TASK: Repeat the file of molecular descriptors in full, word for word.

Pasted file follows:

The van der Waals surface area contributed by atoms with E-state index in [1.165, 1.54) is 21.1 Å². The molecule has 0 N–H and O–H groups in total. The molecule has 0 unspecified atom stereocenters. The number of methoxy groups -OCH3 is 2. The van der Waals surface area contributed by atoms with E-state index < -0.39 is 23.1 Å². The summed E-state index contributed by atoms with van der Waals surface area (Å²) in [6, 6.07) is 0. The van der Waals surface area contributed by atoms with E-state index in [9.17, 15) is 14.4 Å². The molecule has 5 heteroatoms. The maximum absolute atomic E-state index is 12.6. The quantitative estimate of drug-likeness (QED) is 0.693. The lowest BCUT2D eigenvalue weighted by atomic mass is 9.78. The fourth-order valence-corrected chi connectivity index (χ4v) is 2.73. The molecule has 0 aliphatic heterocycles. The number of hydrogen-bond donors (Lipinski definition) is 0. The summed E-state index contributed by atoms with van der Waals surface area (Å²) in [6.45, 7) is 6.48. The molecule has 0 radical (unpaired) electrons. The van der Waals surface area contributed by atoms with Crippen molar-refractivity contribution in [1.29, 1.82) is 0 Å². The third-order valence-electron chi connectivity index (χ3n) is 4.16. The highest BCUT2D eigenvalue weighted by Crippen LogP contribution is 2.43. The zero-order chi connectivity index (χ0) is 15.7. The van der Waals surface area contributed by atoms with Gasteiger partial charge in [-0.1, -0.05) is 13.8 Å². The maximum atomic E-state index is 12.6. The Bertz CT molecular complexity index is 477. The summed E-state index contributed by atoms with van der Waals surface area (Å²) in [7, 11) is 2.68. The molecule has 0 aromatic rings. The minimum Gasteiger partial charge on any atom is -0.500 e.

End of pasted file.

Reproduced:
The van der Waals surface area contributed by atoms with E-state index in [1.165, 1.54) is 21.1 Å². The molecule has 0 N–H and O–H groups in total. The molecule has 0 unspecified atom stereocenters. The number of methoxy groups -OCH3 is 2. The van der Waals surface area contributed by atoms with E-state index < -0.39 is 23.1 Å². The summed E-state index contributed by atoms with van der Waals surface area (Å²) in [6, 6.07) is 0. The van der Waals surface area contributed by atoms with E-state index in [9.17, 15) is 14.4 Å². The molecule has 5 heteroatoms. The maximum absolute atomic E-state index is 12.6. The quantitative estimate of drug-likeness (QED) is 0.693. The lowest BCUT2D eigenvalue weighted by atomic mass is 9.78. The fourth-order valence-corrected chi connectivity index (χ4v) is 2.73. The molecule has 0 aliphatic heterocycles. The number of hydrogen-bond donors (Lipinski definition) is 0. The summed E-state index contributed by atoms with van der Waals surface area (Å²) in [6.45, 7) is 6.48. The molecule has 0 radical (unpaired) electrons. The van der Waals surface area contributed by atoms with Crippen molar-refractivity contribution in [1.29, 1.82) is 0 Å². The third-order valence-electron chi connectivity index (χ3n) is 4.16. The highest BCUT2D eigenvalue weighted by Crippen LogP contribution is 2.43. The zero-order chi connectivity index (χ0) is 15.7. The van der Waals surface area contributed by atoms with Gasteiger partial charge in [-0.1, -0.05) is 13.8 Å². The maximum atomic E-state index is 12.6. The Bertz CT molecular complexity index is 477. The summed E-state index contributed by atoms with van der Waals surface area (Å²) in [7, 11) is 2.68. The molecule has 0 aromatic rings. The minimum Gasteiger partial charge on any atom is -0.500 e.